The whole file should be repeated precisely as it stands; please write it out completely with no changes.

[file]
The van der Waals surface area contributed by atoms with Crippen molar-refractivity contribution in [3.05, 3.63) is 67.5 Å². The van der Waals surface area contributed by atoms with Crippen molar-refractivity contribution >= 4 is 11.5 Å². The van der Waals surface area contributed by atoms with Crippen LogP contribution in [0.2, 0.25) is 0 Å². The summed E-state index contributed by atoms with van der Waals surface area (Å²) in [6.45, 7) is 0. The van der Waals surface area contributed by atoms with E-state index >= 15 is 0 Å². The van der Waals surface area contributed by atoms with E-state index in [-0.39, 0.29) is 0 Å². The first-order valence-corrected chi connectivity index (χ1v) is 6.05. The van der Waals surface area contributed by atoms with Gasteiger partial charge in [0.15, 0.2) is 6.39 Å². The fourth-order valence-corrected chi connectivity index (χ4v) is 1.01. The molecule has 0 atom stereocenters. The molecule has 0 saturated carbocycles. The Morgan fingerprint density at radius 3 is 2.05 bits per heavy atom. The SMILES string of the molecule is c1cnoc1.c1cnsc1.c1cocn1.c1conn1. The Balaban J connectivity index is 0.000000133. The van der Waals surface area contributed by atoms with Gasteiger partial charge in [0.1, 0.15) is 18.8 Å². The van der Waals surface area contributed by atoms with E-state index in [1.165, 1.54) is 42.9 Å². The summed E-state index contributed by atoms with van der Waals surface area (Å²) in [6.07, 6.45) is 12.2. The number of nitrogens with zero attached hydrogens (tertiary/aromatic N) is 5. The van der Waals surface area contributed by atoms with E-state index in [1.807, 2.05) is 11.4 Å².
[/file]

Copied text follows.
The van der Waals surface area contributed by atoms with Crippen molar-refractivity contribution in [3.05, 3.63) is 67.5 Å². The van der Waals surface area contributed by atoms with Crippen molar-refractivity contribution >= 4 is 11.5 Å². The van der Waals surface area contributed by atoms with Crippen LogP contribution in [0.2, 0.25) is 0 Å². The summed E-state index contributed by atoms with van der Waals surface area (Å²) in [6.45, 7) is 0. The van der Waals surface area contributed by atoms with E-state index >= 15 is 0 Å². The van der Waals surface area contributed by atoms with E-state index in [-0.39, 0.29) is 0 Å². The first-order valence-corrected chi connectivity index (χ1v) is 6.05. The van der Waals surface area contributed by atoms with Gasteiger partial charge in [0.15, 0.2) is 6.39 Å². The fourth-order valence-corrected chi connectivity index (χ4v) is 1.01. The molecule has 0 atom stereocenters. The molecule has 0 saturated carbocycles. The Morgan fingerprint density at radius 3 is 2.05 bits per heavy atom. The SMILES string of the molecule is c1cnoc1.c1cnsc1.c1cocn1.c1conn1. The Balaban J connectivity index is 0.000000133. The van der Waals surface area contributed by atoms with Gasteiger partial charge in [0.1, 0.15) is 18.8 Å². The van der Waals surface area contributed by atoms with E-state index in [1.165, 1.54) is 42.9 Å². The summed E-state index contributed by atoms with van der Waals surface area (Å²) in [6.07, 6.45) is 12.2. The number of nitrogens with zero attached hydrogens (tertiary/aromatic N) is 5. The van der Waals surface area contributed by atoms with E-state index in [1.807, 2.05) is 11.4 Å².